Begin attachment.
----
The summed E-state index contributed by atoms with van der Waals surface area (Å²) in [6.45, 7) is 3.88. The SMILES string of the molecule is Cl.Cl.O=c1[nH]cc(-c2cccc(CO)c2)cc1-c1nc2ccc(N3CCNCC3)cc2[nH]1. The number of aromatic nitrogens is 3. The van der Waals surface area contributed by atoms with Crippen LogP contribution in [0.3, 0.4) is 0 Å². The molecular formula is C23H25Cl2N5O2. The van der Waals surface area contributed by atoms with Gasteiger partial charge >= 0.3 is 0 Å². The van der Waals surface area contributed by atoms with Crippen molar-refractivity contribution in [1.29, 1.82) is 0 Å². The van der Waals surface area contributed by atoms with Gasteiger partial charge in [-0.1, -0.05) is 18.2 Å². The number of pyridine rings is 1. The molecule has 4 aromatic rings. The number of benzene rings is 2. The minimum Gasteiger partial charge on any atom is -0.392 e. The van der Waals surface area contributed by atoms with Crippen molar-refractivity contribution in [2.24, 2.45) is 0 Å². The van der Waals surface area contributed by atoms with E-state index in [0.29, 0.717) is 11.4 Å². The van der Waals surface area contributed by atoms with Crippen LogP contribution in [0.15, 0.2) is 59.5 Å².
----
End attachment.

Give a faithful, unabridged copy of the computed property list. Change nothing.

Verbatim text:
The summed E-state index contributed by atoms with van der Waals surface area (Å²) in [6.45, 7) is 3.88. The SMILES string of the molecule is Cl.Cl.O=c1[nH]cc(-c2cccc(CO)c2)cc1-c1nc2ccc(N3CCNCC3)cc2[nH]1. The number of aromatic nitrogens is 3. The van der Waals surface area contributed by atoms with Crippen LogP contribution in [0.3, 0.4) is 0 Å². The molecular formula is C23H25Cl2N5O2. The van der Waals surface area contributed by atoms with Gasteiger partial charge >= 0.3 is 0 Å². The van der Waals surface area contributed by atoms with Crippen molar-refractivity contribution in [1.29, 1.82) is 0 Å². The van der Waals surface area contributed by atoms with Gasteiger partial charge in [-0.1, -0.05) is 18.2 Å². The number of pyridine rings is 1. The molecule has 4 aromatic rings. The number of benzene rings is 2. The minimum Gasteiger partial charge on any atom is -0.392 e. The van der Waals surface area contributed by atoms with Crippen molar-refractivity contribution in [2.24, 2.45) is 0 Å². The van der Waals surface area contributed by atoms with E-state index in [0.29, 0.717) is 11.4 Å². The van der Waals surface area contributed by atoms with Crippen LogP contribution in [0.15, 0.2) is 59.5 Å².